Google’s Adam Stewart On Finding The Right YouTube Influencer For Your Brand

Contrary to popular belief, video did not kill the radio star. It made them a YouTube influencer.

Advertisers use influencer marketing to reach consumers at a time of increased ad aversion. But the sheer volume of influencers and content on YouTube alone can be overwhelming for advertisers searching for the best fit for their brand.

This is part of the challenge that Adam Stewart, Google’s VP of consumer goods, government and entertainment, tackles every day.

“We focus on [advertisers’] business objectives,” Stewart told AdExchanger during Advertising Week in New York City. “If you’re Netflix, you need to gain more subscribers. If you’re Sony Pictures, you want to get people to the box office. If you’re Ford, you want to get people to drive a car.”

Stewart and his team help facilitate the connections between brands and YouTube influencers. This symbiotic relationship between marketer and influencer is one of the reasons Google invests heavily in the FameBit by YouTube marketing platform. The software helps connect brands with the best influencer for their products. Hollister, NBC and Keurig have used the platform to collaborate with YouTube creators on campaigns.

AdExchanger spoke with Stewart to discuss the YouTube influencer phenomenon.


AdExchanger: How has influencer marketing on YouTube evolved?

ADAM STEWART: Influencer marketing has been around for a very long time. If you go back to the early days of television, you had a host who was holding up a product and things like that. I do think the difference between then and now is if you think about YouTube creators and the relationship they have with their audiences, authenticity is at the core.

So consumers, especially fans of creators, can sniff out something that doesn’t necessarily belong. If you look at where influencer marketing has gone, I think that accountability a creator has to their audience now plays a role in how they think about introducing products.

Is influencer marketing more transparent nowadays?

Transparency is absolutely at the core. And I think if you were to think about [influencer marketing] on TV a long time ago, it’s fair to say things were more forced.

But influencer marketing [today] is a real benefit to creators. They’re out there making great content, it’s ad-supported, but the fact that [influencer] marketing is out there and available to them to continue to build their businesses is crucial.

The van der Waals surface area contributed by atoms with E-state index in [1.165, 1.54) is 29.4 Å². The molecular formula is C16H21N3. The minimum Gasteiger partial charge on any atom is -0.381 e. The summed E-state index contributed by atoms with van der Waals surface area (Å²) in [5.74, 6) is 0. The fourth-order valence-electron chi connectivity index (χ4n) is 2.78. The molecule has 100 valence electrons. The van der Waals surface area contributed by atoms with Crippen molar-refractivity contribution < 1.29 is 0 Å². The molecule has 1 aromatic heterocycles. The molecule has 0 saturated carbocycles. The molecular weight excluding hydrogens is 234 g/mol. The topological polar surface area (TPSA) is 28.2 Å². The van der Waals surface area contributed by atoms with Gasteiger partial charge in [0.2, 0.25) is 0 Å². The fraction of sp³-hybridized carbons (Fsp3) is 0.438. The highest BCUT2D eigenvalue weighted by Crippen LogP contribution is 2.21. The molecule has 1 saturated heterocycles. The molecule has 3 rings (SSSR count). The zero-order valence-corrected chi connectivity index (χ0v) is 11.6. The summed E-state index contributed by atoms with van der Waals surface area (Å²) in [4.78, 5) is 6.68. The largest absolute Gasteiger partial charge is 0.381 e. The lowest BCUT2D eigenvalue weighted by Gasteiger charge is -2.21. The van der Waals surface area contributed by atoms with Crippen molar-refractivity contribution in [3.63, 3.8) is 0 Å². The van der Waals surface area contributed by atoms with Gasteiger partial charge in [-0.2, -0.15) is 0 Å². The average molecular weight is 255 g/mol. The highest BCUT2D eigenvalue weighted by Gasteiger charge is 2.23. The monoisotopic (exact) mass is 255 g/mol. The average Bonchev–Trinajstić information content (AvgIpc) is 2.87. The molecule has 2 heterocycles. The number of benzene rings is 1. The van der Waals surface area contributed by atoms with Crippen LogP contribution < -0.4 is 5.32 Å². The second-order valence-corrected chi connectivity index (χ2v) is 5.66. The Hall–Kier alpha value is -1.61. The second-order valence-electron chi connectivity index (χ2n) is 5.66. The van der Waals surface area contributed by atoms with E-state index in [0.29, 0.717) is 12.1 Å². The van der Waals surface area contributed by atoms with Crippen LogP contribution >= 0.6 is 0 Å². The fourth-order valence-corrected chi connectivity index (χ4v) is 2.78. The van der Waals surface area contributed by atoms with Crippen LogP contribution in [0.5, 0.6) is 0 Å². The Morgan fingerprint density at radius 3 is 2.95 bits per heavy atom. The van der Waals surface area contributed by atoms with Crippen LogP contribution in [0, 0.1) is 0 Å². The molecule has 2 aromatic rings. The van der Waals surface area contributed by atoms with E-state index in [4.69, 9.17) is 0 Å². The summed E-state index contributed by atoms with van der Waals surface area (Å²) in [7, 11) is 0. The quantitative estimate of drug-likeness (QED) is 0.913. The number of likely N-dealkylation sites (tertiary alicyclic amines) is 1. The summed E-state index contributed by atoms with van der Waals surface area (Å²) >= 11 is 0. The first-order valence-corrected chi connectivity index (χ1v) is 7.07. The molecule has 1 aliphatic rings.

What challenges does influencer marketing pose to brands?

It’s hard as a marketer. There are so many influencers out there. If you’re in a certain vertical it’s easy to know, “Hey, here are the folks who do auto really well,” or “These are the folks that do food really well.” But even with all that, you still have to consider how many creators come up into the community. YouTube has grown so much over time that there are people that have been popular from the beginning, but there are also new people on the platform right now that continue to grow audiences. 

How is Google tackling that?

One of the things we’ve invested in is FameBit. One of the main challenges marketers face is how to connect with the right creator or figuring out who’s going to be the person to provide the right type of influence for their brand. FameBit is essentially a platform that allows brands to connect with influencers at scale and understand who’s right for them.

How does YouTube leverage its data? What types of data are available?

With FameBit, brands can get a package of services that includes content creation, distribution from the YouTubers’ engaged subscriber base, media amplification and SEO positioning of content. Prior to FameBit, there was no scalable way to do branded content. Brands would have to find and contact creators directly or go through different partners to figure out the creative, ambassadors and distribution.

FameBit brings the right creators to brands. From the moment that a campaign is deployed, interested influencers send proposals with their creative ideas. Brands can filter proposals by relevant criteria to select the best creators for them.

We [use] audience insights to help brands make the right hiring decisions, such as audience demographics and psychographics, average views, watch time, view-to-sub ratio, historical conversion data and unduplicated unique reach.

How do you enable measurement and accountability of influencer buys?

Some recent measurement launches include Search Lift, which we launched in Q1 for all FameBit campaigns. Search Lift gives brands the ability to see the uplift in Google and YouTube searches after creators mention brands in their videos. So far, for 90% of campaigns, we are seeing an average 21x lift in search in the four hours post exposure.

We also launched Influence Lift in Q3. FameBit Influence Lift allows brands to understand how their FameBit campaigns are driving upper- and lower-funnel brand metrics in real time based on user survey responses. This is the first time we’ve ever offered any brand lift measurement solutions on organic video content, and it will allow brands to optimize their influence across creators and campaigns.

Also starting Q3, FameBit will offer the ability to measure online conversion post-exposure to a FameBit video. This means that brands will be able to see what happens post-view.

What’s the next step for influencer marketing?

I think the trend is alive and well. I think it’ll continue to grow. I spend a lot of my time thinking about brands and the importance of building brands. Building brands today is harder than it’s ever been because of technology, fragmentation and ad aversion. All these factors play into the challenges advertisers face every single day. So I think we’ll continue to see influencer marketing grow because it is a way to provide a more authentic connection.

 

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